Nearly 300 professionals engaged in some aspect of vinyl record manufacturing from all over the world congregated at the Westin Book Cadillac Hotel Nov. 6-7 for Making Vinyl, the debut event conceived to celebrate the industry’s global rebirth.
The first day of Making Vinyl’s conference session explored the astounding comeback of a physical media format thought not long ago to be nearly defunct, only to reemerge as a deluxe product that has seen double-digit growth for 10 consecutive years.
“If you really want to show reverence and respect to the music, experience it this way,” urged vinyl champion Jack White, Day One’s keynoter, in a 40-minute conversation with Third Man Records co-founder Ben Blackwell. “I don’t care if we lose money,” White admitted, of his vinyl plant Third Man Pressing, which he opened in February and served as the hometown sponsor of the event.
By having his own factory in Detroit, White streamlined his vertically integrated company’s supply chain. “Exposing people to beauty at any cost – that’s everybody’s job in this room,” White said, issuing marching orders. Making Vinyl attendees were scheduled to tour the Third Man facility, located a few miles away from the Westin.
Opening keynoter Michael Kurtz, co-founder of event partner Record Store Day, made the case that vinyl’s growth is much bigger that widely reported in the mainstream media.
“It was amazing to spend two days with people who actually make things,” said Kurtz. “The energy level and quality of discussions was refreshing and exciting. I cannot wait to begin work on Making Vinyl 2018.”
Kurtz analysis of how the vinyl comeback has been underreported by the mainstream media was then supported statistically with statistics from Border City/BuzzAngle and Discogs, the record online marketplace that processed 114,000 orders last week.
Rap pioneer Darryl (“DMC”) McDaniels opened the second day’s proceedings. “My life has been empowered by records,” he said, adding that listening to vinyl provides “an experience that you can touch and feel … it gives you a memory.”
Panel sessions include top executives from the world’s top pressing plants, including GZ Media, Optimal and MPO from Europe, Nashville’s United Record Pressing, and southern California’s Record Technology Inc. and Rainbo Records, all whom have stuck with vinyl through thick and thin.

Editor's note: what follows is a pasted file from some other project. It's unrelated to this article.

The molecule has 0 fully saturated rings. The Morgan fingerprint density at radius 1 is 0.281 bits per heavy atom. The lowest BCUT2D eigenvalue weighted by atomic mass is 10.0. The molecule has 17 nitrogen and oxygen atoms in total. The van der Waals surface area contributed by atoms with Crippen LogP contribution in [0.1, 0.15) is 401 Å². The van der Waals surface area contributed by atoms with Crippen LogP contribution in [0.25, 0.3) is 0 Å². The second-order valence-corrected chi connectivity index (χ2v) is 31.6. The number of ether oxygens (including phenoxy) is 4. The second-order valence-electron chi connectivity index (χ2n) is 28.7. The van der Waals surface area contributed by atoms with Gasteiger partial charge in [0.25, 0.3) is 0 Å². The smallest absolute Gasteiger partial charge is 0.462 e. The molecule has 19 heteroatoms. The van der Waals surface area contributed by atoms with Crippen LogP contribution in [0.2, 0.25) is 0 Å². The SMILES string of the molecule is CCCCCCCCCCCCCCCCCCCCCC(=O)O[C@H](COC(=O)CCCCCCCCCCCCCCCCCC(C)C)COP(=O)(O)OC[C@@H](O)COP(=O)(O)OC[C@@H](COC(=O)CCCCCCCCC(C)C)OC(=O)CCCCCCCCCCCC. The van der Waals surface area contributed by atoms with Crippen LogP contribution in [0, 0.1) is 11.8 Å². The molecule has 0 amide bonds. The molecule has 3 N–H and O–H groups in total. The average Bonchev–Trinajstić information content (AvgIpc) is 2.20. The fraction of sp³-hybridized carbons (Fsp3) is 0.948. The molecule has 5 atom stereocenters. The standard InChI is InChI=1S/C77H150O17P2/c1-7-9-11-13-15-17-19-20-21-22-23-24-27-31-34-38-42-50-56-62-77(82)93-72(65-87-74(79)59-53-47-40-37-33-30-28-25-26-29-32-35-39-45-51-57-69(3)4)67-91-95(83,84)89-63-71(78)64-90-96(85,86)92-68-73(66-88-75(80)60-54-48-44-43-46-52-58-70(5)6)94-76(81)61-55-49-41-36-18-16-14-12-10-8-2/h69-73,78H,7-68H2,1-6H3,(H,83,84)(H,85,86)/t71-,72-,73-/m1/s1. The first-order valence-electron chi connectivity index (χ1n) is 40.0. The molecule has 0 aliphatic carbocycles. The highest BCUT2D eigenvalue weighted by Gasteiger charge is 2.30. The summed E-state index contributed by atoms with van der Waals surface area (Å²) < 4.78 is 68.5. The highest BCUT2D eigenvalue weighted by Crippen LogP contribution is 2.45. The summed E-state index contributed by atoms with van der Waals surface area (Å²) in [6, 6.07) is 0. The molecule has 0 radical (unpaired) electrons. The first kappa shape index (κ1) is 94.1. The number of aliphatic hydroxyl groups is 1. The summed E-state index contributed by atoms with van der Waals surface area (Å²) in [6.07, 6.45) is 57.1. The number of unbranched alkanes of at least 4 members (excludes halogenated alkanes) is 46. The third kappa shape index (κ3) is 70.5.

“We had a hunch that we were onto something with a B2B conference devoted to vinyl’s comeback, and the outpouring of comments that it’s been the best business conference they’ve ever attended has been especially gratifying,” says Making Vinyl’s executive producer Bryan Ekus and president of Colonial Purchasing.
At the end of the two-day event, Ekus announced the formation of the Making Vinyl Alliance, to foster end-to-end collaboration in setting best practices for the vinyl pressing industry. The exploratory workgroup team includes experts from mastering through manufacturing, and includes: Matt Earley, Gotta Groove Records; Steve Sheldon, Rainbo Records; Clint Holley, Well Made Music; Tom Gross, Nipro Optics Inc.; Eric Astor, Furnace Mfg.; David Hill, Tapematic UK; and Bryan Ekus, Making Vinyl/Colonial Purchasing.
Also well represented in the conference were numerous entrepreneurs who recently built pressing plants and the new equipment manufacturers that have accommodated a growing market. “A week hasn’t gone by since we started taking registrations in early September that we’ve learned of a new plant,” says Larry Jaffee, Making Vinyl’s Conference Director.
Other sessions covered the fine art of mastering and lathe cutting, as well as the workflow involved in creating an audiophile record, to what labels are planning to fill in the pipeline and independent retailers grappling with inventory issues, slim margins and the importance of the twice-a-year Record Store Day holiday to their financial well being.
Coinciding with Making Vinyl is the return of the Alex Awards, a packaging competition last held in 2006 and revived as a vinyl-only contest, named in honor of Alex Steinweiss, who created the first album package for Columbia Records in 1939.
Produced by the Colonial Purchasing Co-op (www.colonialpurchasing.com), Making Vinyl will soon announce plans for a conference in 2018. Colonial Purchasing was started in 2004 to help enable media manufacturers to purchase collectively raw materials at fair market value and resulting in volume discounts.
For more, visit makingvinyl.com